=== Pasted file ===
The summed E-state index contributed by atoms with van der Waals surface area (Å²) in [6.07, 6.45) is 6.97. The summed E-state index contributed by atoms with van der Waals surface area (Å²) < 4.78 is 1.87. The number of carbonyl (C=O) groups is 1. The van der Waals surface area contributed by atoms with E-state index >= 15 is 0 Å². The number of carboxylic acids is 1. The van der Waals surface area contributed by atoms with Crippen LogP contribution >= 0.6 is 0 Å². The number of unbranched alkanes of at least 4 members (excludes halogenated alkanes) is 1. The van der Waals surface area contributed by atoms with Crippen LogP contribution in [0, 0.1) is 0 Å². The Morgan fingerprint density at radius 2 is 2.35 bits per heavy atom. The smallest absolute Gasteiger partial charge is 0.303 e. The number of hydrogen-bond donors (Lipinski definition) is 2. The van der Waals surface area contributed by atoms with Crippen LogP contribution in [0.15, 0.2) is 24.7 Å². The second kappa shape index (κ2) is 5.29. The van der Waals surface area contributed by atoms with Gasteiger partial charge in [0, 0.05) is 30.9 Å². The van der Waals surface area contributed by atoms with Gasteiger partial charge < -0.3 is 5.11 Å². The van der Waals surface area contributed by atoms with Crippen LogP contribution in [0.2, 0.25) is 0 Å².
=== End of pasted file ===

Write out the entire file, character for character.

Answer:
The summed E-state index contributed by atoms with van der Waals surface area (Å²) in [6.07, 6.45) is 6.97. The summed E-state index contributed by atoms with van der Waals surface area (Å²) < 4.78 is 1.87. The number of carbonyl (C=O) groups is 1. The van der Waals surface area contributed by atoms with E-state index >= 15 is 0 Å². The number of carboxylic acids is 1. The van der Waals surface area contributed by atoms with Crippen LogP contribution >= 0.6 is 0 Å². The number of unbranched alkanes of at least 4 members (excludes halogenated alkanes) is 1. The van der Waals surface area contributed by atoms with Crippen LogP contribution in [0, 0.1) is 0 Å². The Morgan fingerprint density at radius 2 is 2.35 bits per heavy atom. The smallest absolute Gasteiger partial charge is 0.303 e. The number of hydrogen-bond donors (Lipinski definition) is 2. The van der Waals surface area contributed by atoms with Crippen LogP contribution in [0.15, 0.2) is 24.7 Å². The second kappa shape index (κ2) is 5.29. The van der Waals surface area contributed by atoms with Gasteiger partial charge in [0, 0.05) is 30.9 Å². The van der Waals surface area contributed by atoms with Gasteiger partial charge < -0.3 is 5.11 Å². The van der Waals surface area contributed by atoms with Crippen LogP contribution in [0.2, 0.25) is 0 Å².